6. Increased counterintelligence efforts are essential. To be fully effective in stopping illicit technology transfer, restrictions on exports and Chinese investment are essential but must be accompanied by more aggressive efforts to stop the illicit acquisition of U.S. technology. This does not require banning all Chinese students, researchers, or tech workers, but it does require greater efforts at denying access to identified Chinese technological intelligence collectors. The FBI and the Department of Justice have made good strides in this direction, but the United States may underestimate the scope of the problem and how much it is likely to grow as new restrictions take effect. This means the United States must devote more resources to counterintelligence.
 
7. The United States should not impose new restrictions on commodity chips. All chips are not created equal. Most chips fall into three broad categories: (1) memory, (2) logic, and (3) specialized chips, such as FGPA (Field Programmable Gate Arrays) or chips for telecommunications or AI. Chips come in generations, determined in part by Moore’s law, which accurately predicted a doubling in performance every two years, driven by improvement in manufacturing technology and materials. The chips vary in complexity of design and production. Memory and logic chips are essentially commodities, manufactured in the millions at relatively low cost and are widely available from manufactures and resellers around the world.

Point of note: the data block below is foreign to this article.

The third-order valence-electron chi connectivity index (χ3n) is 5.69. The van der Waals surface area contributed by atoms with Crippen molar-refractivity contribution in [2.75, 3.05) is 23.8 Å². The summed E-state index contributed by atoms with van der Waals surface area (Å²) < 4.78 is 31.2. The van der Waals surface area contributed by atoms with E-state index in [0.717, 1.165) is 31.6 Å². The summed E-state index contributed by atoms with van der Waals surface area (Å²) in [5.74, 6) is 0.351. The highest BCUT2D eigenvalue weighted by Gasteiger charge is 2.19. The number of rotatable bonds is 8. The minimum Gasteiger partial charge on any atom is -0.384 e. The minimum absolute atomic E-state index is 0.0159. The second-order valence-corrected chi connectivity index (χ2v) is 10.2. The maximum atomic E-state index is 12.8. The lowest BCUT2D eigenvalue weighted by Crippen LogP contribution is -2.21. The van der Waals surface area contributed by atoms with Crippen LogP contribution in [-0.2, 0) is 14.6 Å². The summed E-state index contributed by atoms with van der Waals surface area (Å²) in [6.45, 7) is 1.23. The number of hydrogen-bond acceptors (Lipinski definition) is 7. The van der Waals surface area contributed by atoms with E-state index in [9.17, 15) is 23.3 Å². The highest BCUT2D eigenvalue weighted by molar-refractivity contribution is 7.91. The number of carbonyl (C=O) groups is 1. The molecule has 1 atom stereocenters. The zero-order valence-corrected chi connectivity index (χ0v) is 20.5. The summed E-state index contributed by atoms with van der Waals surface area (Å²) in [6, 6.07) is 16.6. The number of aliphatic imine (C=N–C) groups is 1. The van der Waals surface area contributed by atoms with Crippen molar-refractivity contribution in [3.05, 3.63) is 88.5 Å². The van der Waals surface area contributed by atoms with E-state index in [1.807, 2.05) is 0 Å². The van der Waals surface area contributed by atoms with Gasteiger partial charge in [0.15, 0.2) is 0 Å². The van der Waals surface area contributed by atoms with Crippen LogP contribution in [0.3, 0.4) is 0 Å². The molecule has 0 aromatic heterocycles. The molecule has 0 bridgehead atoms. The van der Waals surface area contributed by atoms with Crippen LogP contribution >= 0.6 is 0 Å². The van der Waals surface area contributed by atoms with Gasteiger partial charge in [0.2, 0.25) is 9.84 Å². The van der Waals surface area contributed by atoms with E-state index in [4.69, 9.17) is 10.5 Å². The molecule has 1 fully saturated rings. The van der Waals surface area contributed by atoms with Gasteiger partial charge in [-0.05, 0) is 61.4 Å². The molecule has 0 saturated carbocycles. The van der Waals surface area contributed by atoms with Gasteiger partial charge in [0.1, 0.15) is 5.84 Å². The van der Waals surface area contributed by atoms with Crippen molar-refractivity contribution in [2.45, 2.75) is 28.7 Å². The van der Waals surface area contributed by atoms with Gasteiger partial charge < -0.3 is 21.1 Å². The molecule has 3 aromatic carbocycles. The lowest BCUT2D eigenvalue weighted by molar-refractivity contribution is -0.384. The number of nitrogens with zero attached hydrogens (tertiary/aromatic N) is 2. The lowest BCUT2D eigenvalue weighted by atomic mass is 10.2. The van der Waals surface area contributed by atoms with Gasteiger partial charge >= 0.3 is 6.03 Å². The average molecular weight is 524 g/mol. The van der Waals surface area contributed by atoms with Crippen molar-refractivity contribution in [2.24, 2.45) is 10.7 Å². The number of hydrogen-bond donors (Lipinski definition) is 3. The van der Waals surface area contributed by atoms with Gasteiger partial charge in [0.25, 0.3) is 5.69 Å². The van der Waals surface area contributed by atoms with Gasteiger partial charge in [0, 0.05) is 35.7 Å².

What kind of chips is China able to make? China’s decades of investment and strong STEM workforce mean that it will eventually be a significant chip producer, but some chips, even if they are commodities, are still beyond China’s ability to produce. China has had the most success in memory chips, and China is only a few years away from being competitive in other categories. Though China cannot yet make the most advanced chips, it aims to eventually produce all categories.

Memory chips are semiconductors used to store data. Most digital devices require several kinds of memory chips. China now buys most of these form Western companies (although their fab may be located in China). NAND is one of the most common forms of memory chips, and since their introduction in 1987, they have found their way into a wide variety of consumer devices. Currently, six companies—Samsung Electronics, Toshiba, Western Digital, SK Hynix, Micron Technology, and Intel—dominate the memory chip market (valued at an estimated $58 billion). A new Chinese entrant, Yangtze Memory Technologies Corp (YMTC) is supported directly by the Chinese government from one of its multi-billion-dollar semiconductor investment funds and is gearing up to produce NAND chips.

The arrival of a disruptive new entrant has been the norm in the memory chip market for many years, but YMTC’s connection to the larger Chinese government strategy of displacement makes it an unusual case. The question is how best to position Western companies to compete with YMTC. Restricting chip exports to give it a protected market is not the answer. New U.S. rules should not restrict exports of memory chips to China unless the United States wants to accelerate YMTC’s growth and, ultimately, the growth of the Chinese chip industry.